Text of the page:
The Merchant of Venice
Act 1, Scene 1, Page 6
Is to come fairly off from the great debts
Wherein my time something too prodigal
Hath left me gaged. To you, Antonio,
I owe the most in money and in love,
And from your love I have a warranty
To unburden all my plots and purposes
How to get clear of all the debts I owe.
I just want to be honorable and pay off the big debts that piled up when I was living the high life. I’m in debt to many people, and I owe most to you, Antonio—both money and gratitude. And because you care about me, I know you’ll let me tell you my plan to clear all my debts.
I pray you, good Bassanio, let me know it.
And if it stand, as you yourself still do,
Within the eye of honor, be assured
My purse, my person, my extremest means
Lie all unlocked to your occasions.
Please let me know your plan, Bassanio. As long as it’s honorable, you can be sure that I’ll let you use all my money and do everything I can to help you.
In my school days, when I had lost one shaft,
I shot his fellow of the selfsame flight
The selfsame way with more advisèd watch
To find the other forth—and by adventuring both,
I oft found both. I urge this childhood proof
Because what follows is pure innocence.
I owe you much, and, like a willful youth,
That which I owe is lost. But if you please
To shoot another arrow that self way
Which you did shoot the first, I do not doubt,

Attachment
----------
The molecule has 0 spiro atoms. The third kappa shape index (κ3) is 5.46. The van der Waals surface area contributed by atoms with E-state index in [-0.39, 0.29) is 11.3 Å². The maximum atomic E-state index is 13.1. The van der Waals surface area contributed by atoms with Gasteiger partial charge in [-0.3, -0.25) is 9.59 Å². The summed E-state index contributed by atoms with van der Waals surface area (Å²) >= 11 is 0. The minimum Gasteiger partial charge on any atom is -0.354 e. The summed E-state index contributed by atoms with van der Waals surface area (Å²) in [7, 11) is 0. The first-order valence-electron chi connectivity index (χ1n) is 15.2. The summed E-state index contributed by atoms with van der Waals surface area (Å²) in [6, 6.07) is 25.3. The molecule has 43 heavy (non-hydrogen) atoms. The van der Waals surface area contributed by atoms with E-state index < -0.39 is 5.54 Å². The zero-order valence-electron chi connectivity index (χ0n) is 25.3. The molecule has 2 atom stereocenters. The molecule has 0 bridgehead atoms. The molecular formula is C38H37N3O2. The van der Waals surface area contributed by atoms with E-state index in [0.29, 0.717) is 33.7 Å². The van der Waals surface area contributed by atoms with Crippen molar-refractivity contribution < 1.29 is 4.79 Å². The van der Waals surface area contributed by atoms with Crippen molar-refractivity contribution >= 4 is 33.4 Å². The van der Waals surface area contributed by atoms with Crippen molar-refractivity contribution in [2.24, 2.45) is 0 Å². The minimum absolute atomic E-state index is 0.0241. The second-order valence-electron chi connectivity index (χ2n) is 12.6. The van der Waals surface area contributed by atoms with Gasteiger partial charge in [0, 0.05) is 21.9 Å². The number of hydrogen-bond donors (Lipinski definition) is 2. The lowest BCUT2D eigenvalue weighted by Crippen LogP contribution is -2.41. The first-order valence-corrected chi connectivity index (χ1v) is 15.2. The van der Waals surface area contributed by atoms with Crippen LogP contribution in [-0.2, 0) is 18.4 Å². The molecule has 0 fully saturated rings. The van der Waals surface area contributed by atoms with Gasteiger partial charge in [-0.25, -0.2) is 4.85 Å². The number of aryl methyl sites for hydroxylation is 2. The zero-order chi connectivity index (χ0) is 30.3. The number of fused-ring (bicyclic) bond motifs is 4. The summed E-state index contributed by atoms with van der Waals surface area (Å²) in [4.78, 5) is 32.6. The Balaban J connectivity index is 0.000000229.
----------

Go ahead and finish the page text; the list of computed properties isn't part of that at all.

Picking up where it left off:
As I will watch the aim, or to find both
Or bring your latter hazard back again
And thankfully rest debtor for the first.
Back when I was a schoolboy, if I lost an arrow I would try to find it by shooting another arrow in the same direction, watching the second arrow more carefully than I had the first. By risking the second arrow, I’d often get both of them back. I’m telling you this story for a reason. I owe you a lot, and like a spoiled kid I’ve lost what I owe you. But if you’d be willing to shoot another arrow the same way you shot the first, I’ll watch your arrow more carefully this time. Either we’ll get back all the money I owe you, or else we’ll get back what you lend me this time, and I’ll just owe you what I already owe you.
You know me well, and herein spend but time
To wind about my love with circumstance.
And out of doubt you do me now more wrong
In making question of my uttermost
Than if you had made waste of all I have.
Then do but say to me what I should do
That in your knowledge may by me be done,
And I am pressed unto it. Therefore speak.
You know me better than that. You’re wasting your breath. All of this talk means you have doubts about my friendship. That’s worse than if you bankrupted me. Just tell me what to do, and I’ll do it. Tell me.